TRUMBULL — Before St. Joseph High School classes start for the day, four students are already on campus, preparing drinks at the only spot on campus that offers coffee.
They’re behind the counter at a makeshift cafe, taking orders, pouring lattes and making runs to the ice machine down the hall to serve up iced coffees to the students and faculty lined up in front of the counter.
The small sign placed on the counter welcomes customers to Cup O’ Joe, a completely student-run cafe at the private high school inspired by the Cafe de las Sonrisas, or Cafe of Smiles, in Granada, Nicaragua.
The cafe in Nicaragua is run by people with disabilities, and St Joseph students were introduced to the staff there while on an immersion trip to the country last summer.
“The reason it’s called the Cafe de Smiles is that he (Tio Antonio, the cafe’s founder) said you could say so much with a smile,” said Gigi Caruso, a sophomore and co-founder of the Trumbull version of the cafe. “And they really were the friendliest people.”
The idea of opening a similar cafe at St. Joseph’s came up during the trip, but it was when the group returned to Trumbull that the head of school brought up making the idea a reality.
”Individuals with disabilities in Nicaragua have no social services network to rely on, but this little industry makes life work for this special group,”said William Fitzgerald, head of school. “Their smiles won us over when we spent a morning with them last June, and we wanted to give back.”
After the school’s student government rejected the group’s funding request, Fitzgerald helped the group borrow about $2,000 from school funds to open the cafe. Once the students pay off the loan, they plan on donating proceeds to Nicaragua.
Cup O’Joe is on track to meet that goal — the cafe brought in around $300 in less than two weeks after its opening in May, according to the students.
Caruso, along with Brooke Robinson, Mari Adrzejewski and Isabella Iazzetta, did all the research and shopping with assistance from the school’s financial director and Fitzgerald. Robinson’s parents and Caruso donated some equipment and the group found a supplier in Maine with coffee beans from Nicaragua and researched where to buy supplies online.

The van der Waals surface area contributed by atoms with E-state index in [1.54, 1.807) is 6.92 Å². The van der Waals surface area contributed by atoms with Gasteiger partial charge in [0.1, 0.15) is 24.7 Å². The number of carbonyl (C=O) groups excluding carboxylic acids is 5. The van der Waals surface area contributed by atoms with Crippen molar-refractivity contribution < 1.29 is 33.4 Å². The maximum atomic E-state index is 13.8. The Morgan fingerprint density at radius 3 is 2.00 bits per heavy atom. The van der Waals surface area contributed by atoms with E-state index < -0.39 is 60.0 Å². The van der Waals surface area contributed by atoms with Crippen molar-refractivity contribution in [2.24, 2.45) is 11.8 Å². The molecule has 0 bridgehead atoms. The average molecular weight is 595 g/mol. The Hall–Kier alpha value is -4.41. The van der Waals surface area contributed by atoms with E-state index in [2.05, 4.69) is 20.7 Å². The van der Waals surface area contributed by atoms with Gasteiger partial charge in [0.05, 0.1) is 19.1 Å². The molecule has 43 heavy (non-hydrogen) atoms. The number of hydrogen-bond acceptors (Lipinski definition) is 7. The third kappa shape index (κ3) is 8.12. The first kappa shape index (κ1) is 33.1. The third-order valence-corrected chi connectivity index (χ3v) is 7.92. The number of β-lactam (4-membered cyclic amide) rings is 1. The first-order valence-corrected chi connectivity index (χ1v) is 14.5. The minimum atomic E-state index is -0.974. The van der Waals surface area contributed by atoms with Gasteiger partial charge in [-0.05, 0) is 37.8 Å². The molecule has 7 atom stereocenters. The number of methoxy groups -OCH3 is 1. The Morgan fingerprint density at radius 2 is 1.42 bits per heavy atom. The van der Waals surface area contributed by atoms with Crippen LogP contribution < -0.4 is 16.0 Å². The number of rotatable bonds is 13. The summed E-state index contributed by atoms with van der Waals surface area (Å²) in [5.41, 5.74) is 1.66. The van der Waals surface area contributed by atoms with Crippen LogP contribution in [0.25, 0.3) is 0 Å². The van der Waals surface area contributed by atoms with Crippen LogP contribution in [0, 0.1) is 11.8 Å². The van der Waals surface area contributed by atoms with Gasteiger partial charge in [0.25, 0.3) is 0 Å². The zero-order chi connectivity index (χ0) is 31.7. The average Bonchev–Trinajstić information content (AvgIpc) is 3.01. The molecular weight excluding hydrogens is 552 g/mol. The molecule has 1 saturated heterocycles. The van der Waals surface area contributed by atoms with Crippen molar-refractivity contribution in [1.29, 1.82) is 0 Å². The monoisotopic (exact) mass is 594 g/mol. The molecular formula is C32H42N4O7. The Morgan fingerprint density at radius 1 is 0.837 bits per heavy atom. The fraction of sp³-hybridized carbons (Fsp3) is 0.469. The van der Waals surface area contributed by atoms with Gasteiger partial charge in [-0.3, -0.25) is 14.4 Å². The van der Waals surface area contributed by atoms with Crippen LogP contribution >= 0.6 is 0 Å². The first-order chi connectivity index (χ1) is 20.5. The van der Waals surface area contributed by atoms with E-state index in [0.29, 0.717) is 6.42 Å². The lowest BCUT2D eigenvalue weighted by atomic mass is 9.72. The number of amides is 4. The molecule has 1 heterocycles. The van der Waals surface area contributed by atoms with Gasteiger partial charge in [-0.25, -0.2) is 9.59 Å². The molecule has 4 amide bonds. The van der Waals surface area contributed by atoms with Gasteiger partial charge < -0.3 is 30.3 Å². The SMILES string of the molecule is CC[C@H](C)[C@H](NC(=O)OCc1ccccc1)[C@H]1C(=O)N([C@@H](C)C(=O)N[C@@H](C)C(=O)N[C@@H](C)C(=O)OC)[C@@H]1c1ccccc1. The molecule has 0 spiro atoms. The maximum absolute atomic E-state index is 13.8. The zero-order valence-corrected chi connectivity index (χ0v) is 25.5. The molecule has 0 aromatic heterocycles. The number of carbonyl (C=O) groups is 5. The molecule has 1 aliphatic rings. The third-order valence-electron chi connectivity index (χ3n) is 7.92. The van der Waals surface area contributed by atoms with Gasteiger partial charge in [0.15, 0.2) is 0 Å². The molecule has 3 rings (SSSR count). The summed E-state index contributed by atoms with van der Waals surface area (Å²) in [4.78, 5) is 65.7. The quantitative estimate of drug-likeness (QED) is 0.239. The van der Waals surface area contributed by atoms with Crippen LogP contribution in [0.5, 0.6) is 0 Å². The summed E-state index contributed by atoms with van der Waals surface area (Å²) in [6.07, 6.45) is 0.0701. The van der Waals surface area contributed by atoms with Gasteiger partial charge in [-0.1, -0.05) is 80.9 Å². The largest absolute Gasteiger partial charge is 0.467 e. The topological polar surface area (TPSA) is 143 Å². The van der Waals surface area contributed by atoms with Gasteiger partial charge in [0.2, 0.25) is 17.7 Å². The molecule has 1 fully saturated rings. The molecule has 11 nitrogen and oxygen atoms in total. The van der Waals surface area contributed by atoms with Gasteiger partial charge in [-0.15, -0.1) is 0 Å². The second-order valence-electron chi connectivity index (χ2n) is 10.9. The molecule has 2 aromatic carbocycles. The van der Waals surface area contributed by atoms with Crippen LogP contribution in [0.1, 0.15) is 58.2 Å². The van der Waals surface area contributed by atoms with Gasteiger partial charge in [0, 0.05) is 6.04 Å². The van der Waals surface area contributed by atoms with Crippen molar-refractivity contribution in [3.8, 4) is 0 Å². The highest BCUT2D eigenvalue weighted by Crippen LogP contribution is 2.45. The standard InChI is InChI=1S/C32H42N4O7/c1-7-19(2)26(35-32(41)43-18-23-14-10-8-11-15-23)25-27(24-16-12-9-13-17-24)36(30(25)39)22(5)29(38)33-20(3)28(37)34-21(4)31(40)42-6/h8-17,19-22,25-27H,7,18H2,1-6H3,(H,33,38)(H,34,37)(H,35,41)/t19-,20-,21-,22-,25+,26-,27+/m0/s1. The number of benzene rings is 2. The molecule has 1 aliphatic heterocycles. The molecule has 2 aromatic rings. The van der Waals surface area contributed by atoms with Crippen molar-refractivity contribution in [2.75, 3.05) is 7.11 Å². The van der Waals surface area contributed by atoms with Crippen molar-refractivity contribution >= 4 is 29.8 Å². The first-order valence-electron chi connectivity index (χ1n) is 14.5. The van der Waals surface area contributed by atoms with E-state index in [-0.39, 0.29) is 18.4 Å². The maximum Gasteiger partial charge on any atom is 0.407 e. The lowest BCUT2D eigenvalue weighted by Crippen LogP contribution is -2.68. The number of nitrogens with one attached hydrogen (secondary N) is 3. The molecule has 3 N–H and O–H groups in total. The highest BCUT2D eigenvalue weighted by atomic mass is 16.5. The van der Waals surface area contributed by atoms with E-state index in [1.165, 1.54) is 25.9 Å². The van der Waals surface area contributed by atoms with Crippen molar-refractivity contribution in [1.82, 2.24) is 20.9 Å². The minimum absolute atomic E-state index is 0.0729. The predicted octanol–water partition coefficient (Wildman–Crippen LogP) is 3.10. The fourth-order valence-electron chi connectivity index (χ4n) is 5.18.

The group has big plans for the cafe — they’re hoping to expand their menu to include tea and eventually smoothies. The administration has already taken measurements to add cabinets and other equipment to the area, and by the next school year, there will be cafe-style tables and chairs in the area to give it the feel of a coffee shop, the student baristas said.
“It was either wait for everything to get done and not open this year, or work with what we have and have it open,” Iazzetta said.
So with their coffee makers resting on chairs instead of counters, Cup O’ Joe is up and running. About 10 students total are helping run the cafe, but Cup O’ Joe is accepting applications for next year in hopes to expand their business.
“A lot of it right now is trial and error,” Andrzejewski said. “We are still young… we’re trying to balance everything, but everything we have done has been a learning experience for us. There’s not one thing that’s gone wrong here that we haven’t been able to learn from and come back better.”
The group is working to improve the products and service, and is hoping the venture will shape up to have the feel of a traditional cafe, with mementos of the school’s other immersion trips incorporated, like a world map and more photos.
“It’s been challenging, especially these past couple months getting ready for our soft opening, but I’d say now it’s really rewarding to see how willing the students are to come and support us because they know where the proceeds are going to, they know it’s for a good cause,” Robinson said.
“It’s really powerful to be able to give back, because it’s something that meant so much to us and we were exposed to such a different world when we went there,” Iazzetta said. “So it’s cool to be able to kind of do our part, because they gave us so much there and they were so willing to share absolutely everything they had.”